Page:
A 2016 study by the Washington Center for Equitable Growth think tank revealed that many Americans are overworked, meaning they work more than 40 hours a week. A third of managers and law professional work 45-plus hours a week. People in farming, fishing, forestry, architecture, business, finance, and engineering are also often overworked. Then there are parents, students, and busy people that are so overworked they feel exhausted.
Other things that lead to fatigue (not counting illness) include dehydration, insomnia, stress, excess alcohol use, sugar rushes, and malnutrition. These situations can often be remedied by foods that fight fatigue together with overall healthy living.
But what exactly are these foods for fatigue and how do they help, you ask?
To help, we’ve put together nine foods that help with fatigue, Keep reading to find simple solutions to boost your energy so you can be busy and still work and play as hard as you like.
To have energy, your body needs all the right nutrients. This includes carbs, which are sugars. But you want the unprocessed healthy carbs, like fruit, vegetables, and grains, not processed sweets.
You don’t want the carb rush either. Protein helps your body doll out the carbs slowly so the energy lasts and you don’t crash. Protein also is needed to build cells. Also important is metabolism. You need nutrients and a healthy digestive system to even get your body to absorb everything.
Here are some basics to aim for. This will give you a well-rounded diet that will keep your energy levels stable and high. Also, aim for balance. If you have to have sweets, just have a little. And if you find one food here that really helps, there’s no need to go overboard with it either.
Try to get protein, unprocessed carbs, magnesium, potassium, iron, CoQ10, carnitine, creatine, and B vitamins. Most foods that fight fatigue offer these basics. And then there are things to imbibe that hydrate. That’s what we’re starting with.
Weight and Exercise
Being overweight can also cause fatigue. Your body needs to work so much harder just to carry you around. And when you eat too much, your blood and energy spend a lot of time in your stomach digesting rather than flowing through your brain keeping you alert. Thin people tend to have much more energy. Also, they have fewer toxins. Toxins also lead to fatigue. If you’re serious about upping your energy and need to detox and/or lose weight, you can do a cleanse and energy boost with a system like this: https://www.isatonic.com.au. You can do your own cleanse and diet, but most people like to get it done fast and easily.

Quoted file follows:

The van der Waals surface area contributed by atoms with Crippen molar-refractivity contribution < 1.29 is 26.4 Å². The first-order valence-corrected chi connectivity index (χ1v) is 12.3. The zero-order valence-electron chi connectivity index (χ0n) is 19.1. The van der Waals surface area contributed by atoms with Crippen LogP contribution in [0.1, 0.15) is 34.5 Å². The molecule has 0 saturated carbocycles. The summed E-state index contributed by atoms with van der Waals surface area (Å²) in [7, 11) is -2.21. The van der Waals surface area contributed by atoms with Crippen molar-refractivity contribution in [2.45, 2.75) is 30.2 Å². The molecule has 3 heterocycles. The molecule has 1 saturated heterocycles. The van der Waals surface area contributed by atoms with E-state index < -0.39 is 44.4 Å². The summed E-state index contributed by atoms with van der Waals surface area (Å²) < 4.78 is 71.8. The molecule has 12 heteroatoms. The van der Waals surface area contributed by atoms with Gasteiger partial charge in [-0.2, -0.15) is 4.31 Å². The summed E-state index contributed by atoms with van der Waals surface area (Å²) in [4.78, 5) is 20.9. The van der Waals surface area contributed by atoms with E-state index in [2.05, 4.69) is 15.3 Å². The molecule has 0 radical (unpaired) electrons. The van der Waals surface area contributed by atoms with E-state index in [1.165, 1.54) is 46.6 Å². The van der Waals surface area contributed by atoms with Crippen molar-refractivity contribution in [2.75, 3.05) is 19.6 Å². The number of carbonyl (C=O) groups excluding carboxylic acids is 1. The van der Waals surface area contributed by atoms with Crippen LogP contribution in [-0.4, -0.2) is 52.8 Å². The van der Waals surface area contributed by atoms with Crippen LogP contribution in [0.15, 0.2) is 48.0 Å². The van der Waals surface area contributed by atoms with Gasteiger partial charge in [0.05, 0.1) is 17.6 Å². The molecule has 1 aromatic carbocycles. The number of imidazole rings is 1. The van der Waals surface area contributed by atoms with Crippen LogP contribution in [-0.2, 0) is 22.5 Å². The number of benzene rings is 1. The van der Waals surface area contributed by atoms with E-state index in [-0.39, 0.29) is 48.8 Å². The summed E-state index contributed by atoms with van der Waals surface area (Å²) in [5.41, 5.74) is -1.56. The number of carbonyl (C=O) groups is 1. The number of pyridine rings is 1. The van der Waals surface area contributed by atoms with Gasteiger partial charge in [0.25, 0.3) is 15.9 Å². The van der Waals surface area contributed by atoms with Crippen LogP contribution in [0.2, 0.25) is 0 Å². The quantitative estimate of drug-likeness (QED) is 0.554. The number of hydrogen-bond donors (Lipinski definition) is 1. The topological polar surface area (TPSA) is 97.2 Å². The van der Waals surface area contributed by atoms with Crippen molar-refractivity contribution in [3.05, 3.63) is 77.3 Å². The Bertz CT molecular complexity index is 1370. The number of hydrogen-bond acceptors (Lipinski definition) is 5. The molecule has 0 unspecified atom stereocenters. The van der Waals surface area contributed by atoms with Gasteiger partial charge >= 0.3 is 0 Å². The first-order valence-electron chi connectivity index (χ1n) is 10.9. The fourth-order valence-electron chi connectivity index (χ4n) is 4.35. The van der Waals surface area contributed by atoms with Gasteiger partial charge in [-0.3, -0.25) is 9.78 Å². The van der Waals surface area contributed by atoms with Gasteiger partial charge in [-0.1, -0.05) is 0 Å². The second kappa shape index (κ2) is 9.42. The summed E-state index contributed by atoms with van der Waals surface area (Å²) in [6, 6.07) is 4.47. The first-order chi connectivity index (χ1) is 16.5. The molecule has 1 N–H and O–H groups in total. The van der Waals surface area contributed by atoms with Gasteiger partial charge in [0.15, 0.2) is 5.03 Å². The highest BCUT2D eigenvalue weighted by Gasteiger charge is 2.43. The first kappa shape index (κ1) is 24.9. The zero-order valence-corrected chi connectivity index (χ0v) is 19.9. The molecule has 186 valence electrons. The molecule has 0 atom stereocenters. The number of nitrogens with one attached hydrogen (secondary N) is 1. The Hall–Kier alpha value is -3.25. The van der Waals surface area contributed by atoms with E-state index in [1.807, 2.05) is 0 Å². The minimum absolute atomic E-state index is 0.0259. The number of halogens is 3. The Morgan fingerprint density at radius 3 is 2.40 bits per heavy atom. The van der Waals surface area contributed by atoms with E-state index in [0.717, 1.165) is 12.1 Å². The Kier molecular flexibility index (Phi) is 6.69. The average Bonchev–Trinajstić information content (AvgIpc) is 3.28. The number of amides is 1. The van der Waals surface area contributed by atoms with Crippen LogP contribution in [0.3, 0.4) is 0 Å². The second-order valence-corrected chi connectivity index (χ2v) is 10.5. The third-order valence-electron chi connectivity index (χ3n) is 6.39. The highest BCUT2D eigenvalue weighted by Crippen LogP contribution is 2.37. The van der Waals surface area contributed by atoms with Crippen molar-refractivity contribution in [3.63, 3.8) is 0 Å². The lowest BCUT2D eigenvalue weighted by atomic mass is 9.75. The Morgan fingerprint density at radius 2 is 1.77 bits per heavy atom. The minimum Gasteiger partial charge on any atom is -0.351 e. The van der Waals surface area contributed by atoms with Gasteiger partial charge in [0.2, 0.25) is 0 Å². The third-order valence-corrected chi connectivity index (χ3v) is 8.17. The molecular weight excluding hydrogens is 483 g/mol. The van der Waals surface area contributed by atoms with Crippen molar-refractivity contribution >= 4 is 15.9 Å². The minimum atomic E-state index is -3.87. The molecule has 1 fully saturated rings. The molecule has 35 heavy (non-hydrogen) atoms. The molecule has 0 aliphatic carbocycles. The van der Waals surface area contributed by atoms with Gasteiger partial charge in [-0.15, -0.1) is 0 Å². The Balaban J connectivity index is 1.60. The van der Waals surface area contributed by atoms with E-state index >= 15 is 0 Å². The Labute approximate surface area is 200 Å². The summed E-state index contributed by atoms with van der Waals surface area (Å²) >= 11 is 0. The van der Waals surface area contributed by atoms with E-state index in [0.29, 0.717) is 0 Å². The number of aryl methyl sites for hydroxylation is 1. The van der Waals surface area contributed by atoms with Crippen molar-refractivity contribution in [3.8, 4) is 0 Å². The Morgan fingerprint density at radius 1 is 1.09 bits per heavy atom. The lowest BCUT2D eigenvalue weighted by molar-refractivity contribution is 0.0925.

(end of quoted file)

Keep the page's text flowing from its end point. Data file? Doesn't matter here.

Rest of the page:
It’s important to exercise daily, even if it’s just a walk. This gives you a natural endorphin energy boost. It also helps your metabolism work well by building muscle. This helps in weight loss. When you sweat, you also get rid of toxins.
Okay, this is a beverage but we have to put it up top. Dehydration causes tiredness and lack of concentration. And if you’re a woman and drink less than eight glasses of water a day, chances are you’re often dehydrated. For men, the cut off is 10 glasses of water. Drink up, people!
2. Green Tea
Wow, there we go again with another beverage. We had to put this one too. And guess what? Tea counts for your hydrating eight glasses. We don’t recommend more than a little bit of caffeine a day but in green tea, the caffeine combines with L-theanine to give you both a body and brain boost.
So if you’re working those late hours or cramming for a test, green tea is much better than an energy drink or sweet snack because it has staying-power. With sugar, you’ll only perk up for a short time, and then you crash and hit the bottom of the tired scale. Also, green tea has a ton more health benefits. Read 10 of them here: https://harcourthealth.com/10-scientifically-proven-health-benefits-of-green-tea/.